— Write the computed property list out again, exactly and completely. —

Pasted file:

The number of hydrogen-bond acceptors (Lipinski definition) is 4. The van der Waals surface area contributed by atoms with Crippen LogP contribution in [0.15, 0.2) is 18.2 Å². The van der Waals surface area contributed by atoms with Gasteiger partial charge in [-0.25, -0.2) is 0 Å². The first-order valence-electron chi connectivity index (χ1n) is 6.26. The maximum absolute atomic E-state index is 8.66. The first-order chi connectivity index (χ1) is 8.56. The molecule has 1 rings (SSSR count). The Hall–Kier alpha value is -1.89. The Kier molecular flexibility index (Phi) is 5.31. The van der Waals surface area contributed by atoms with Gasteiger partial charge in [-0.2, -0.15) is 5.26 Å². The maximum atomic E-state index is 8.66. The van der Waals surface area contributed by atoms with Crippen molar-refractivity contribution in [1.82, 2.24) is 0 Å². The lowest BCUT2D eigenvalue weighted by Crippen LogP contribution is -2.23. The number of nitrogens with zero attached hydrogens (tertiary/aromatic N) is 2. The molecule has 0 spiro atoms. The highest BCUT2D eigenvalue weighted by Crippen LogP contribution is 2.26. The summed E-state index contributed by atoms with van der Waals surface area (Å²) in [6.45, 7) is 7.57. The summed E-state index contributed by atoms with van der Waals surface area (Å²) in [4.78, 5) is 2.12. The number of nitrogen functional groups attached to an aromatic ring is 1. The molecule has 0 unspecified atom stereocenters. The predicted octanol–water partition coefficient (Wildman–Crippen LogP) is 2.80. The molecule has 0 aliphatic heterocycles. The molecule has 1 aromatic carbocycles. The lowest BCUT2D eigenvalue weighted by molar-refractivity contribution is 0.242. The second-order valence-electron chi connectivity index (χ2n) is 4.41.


The number of hydrogen-bond acceptors (Lipinski definition) is 4. The van der Waals surface area contributed by atoms with Crippen LogP contribution in [0.15, 0.2) is 18.2 Å². The van der Waals surface area contributed by atoms with Gasteiger partial charge in [-0.25, -0.2) is 0 Å². The first-order valence-electron chi connectivity index (χ1n) is 6.26. The maximum absolute atomic E-state index is 8.66. The first-order chi connectivity index (χ1) is 8.56. The molecule has 1 rings (SSSR count). The Hall–Kier alpha value is -1.89. The Kier molecular flexibility index (Phi) is 5.31. The van der Waals surface area contributed by atoms with Gasteiger partial charge in [-0.2, -0.15) is 5.26 Å². The maximum atomic E-state index is 8.66. The van der Waals surface area contributed by atoms with Crippen molar-refractivity contribution in [1.82, 2.24) is 0 Å². The lowest BCUT2D eigenvalue weighted by Crippen LogP contribution is -2.23. The number of nitrogens with zero attached hydrogens (tertiary/aromatic N) is 2. The molecule has 0 spiro atoms. The highest BCUT2D eigenvalue weighted by Crippen LogP contribution is 2.26. The summed E-state index contributed by atoms with van der Waals surface area (Å²) in [6.45, 7) is 7.57. The summed E-state index contributed by atoms with van der Waals surface area (Å²) in [4.78, 5) is 2.12. The number of nitrogen functional groups attached to an aromatic ring is 1. The molecule has 0 unspecified atom stereocenters. The predicted octanol–water partition coefficient (Wildman–Crippen LogP) is 2.80. The molecule has 0 aliphatic heterocycles. The molecule has 1 aromatic carbocycles. The lowest BCUT2D eigenvalue weighted by molar-refractivity contribution is 0.242. The second-order valence-electron chi connectivity index (χ2n) is 4.41.